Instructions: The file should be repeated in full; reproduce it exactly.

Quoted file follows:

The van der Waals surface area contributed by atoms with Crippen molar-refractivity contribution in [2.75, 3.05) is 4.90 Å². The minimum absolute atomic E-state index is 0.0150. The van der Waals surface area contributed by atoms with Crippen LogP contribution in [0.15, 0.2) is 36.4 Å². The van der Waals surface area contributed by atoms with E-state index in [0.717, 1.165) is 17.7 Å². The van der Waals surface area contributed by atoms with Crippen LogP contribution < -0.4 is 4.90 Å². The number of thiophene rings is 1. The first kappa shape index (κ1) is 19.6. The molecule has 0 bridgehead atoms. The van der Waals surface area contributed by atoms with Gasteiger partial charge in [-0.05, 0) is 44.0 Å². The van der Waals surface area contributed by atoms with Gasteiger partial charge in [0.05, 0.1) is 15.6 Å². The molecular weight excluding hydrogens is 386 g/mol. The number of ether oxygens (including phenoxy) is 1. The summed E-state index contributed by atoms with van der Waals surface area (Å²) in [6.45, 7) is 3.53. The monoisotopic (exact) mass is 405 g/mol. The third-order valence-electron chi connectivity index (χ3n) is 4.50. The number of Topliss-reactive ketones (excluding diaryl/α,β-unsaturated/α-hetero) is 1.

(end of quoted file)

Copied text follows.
The van der Waals surface area contributed by atoms with Crippen molar-refractivity contribution in [2.75, 3.05) is 4.90 Å². The minimum absolute atomic E-state index is 0.0150. The van der Waals surface area contributed by atoms with Crippen LogP contribution in [0.15, 0.2) is 36.4 Å². The van der Waals surface area contributed by atoms with E-state index in [0.717, 1.165) is 17.7 Å². The van der Waals surface area contributed by atoms with Crippen LogP contribution < -0.4 is 4.90 Å². The number of thiophene rings is 1. The first kappa shape index (κ1) is 19.6. The molecule has 0 bridgehead atoms. The van der Waals surface area contributed by atoms with Gasteiger partial charge in [-0.05, 0) is 44.0 Å². The van der Waals surface area contributed by atoms with Gasteiger partial charge in [0.05, 0.1) is 15.6 Å². The molecular weight excluding hydrogens is 386 g/mol. The number of ether oxygens (including phenoxy) is 1. The summed E-state index contributed by atoms with van der Waals surface area (Å²) in [6.45, 7) is 3.53. The monoisotopic (exact) mass is 405 g/mol. The third-order valence-electron chi connectivity index (χ3n) is 4.50. The number of Topliss-reactive ketones (excluding diaryl/α,β-unsaturated/α-hetero) is 1.